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It has been shown recently that the pronunciation characteristics of speakers can be represented by articulatory feature-based conditional pronunciation models (AFCPMs). However, the pronunciation models are phoneme-dependent, which may lead to speaker models with low discriminative power when the amount of enrollment data is limited. This paper proposes to mitigate this problem by grouping similar phonemes into phonetic classes and representing background and speaker models as phonetic-class dependent density functions. Phonemes are grouped by (1) vector quantizing the discrete densities in the phoneme-dependent universal background models, (2) using the phone properties specified in the classical phoneme tree, or (3) combining vector quantization and phone properties. Evaluations based on 2000 NIST SRE show that this phonetic-class approach effectively alleviates the data spareness problem encountered in conventional AFCPM, which results in better performance when fused with acoustic features.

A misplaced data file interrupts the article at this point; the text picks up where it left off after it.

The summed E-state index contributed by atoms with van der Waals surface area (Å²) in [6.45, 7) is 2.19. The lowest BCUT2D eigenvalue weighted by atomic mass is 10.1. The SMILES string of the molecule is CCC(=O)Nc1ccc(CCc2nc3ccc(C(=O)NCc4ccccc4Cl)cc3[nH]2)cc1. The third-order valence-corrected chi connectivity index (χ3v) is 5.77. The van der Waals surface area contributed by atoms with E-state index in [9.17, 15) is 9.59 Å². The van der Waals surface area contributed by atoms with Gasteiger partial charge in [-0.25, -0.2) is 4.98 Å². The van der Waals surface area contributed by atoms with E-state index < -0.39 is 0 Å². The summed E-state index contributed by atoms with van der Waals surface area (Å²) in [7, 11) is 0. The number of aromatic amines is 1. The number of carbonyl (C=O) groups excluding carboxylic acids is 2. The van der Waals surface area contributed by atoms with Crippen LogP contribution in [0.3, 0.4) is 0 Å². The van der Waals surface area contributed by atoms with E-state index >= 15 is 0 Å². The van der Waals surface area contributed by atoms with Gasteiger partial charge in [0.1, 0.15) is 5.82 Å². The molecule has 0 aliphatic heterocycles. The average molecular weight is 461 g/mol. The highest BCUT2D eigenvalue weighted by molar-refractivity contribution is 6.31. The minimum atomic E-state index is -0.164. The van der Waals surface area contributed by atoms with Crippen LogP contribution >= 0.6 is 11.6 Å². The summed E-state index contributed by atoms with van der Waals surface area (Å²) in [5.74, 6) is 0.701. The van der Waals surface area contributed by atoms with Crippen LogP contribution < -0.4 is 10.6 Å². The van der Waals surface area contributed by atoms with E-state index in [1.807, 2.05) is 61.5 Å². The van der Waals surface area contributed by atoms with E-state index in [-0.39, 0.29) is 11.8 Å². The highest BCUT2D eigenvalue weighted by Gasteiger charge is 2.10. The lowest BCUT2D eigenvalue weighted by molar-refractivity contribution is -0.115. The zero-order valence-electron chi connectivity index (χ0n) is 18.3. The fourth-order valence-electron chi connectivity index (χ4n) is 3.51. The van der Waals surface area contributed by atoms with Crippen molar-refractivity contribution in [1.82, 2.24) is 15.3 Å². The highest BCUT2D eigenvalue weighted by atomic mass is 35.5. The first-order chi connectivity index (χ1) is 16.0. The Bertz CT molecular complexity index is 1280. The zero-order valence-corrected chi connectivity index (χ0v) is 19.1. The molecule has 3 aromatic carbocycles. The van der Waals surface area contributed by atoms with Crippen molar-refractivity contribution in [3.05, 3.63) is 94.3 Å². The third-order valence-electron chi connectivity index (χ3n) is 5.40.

Speaker verification, pronunciation modeling, articulatory features, phonetic classes, NIST speaker recognition evaluation

H. Meng, S. Zhang and M. Mak, "Speaker Verification via High-Level Feature Based Phonetic-Class Pronunciation Modeling," in IEEE Transactions on Computers, vol. 56, no. , pp. 1189-1198, 2007.
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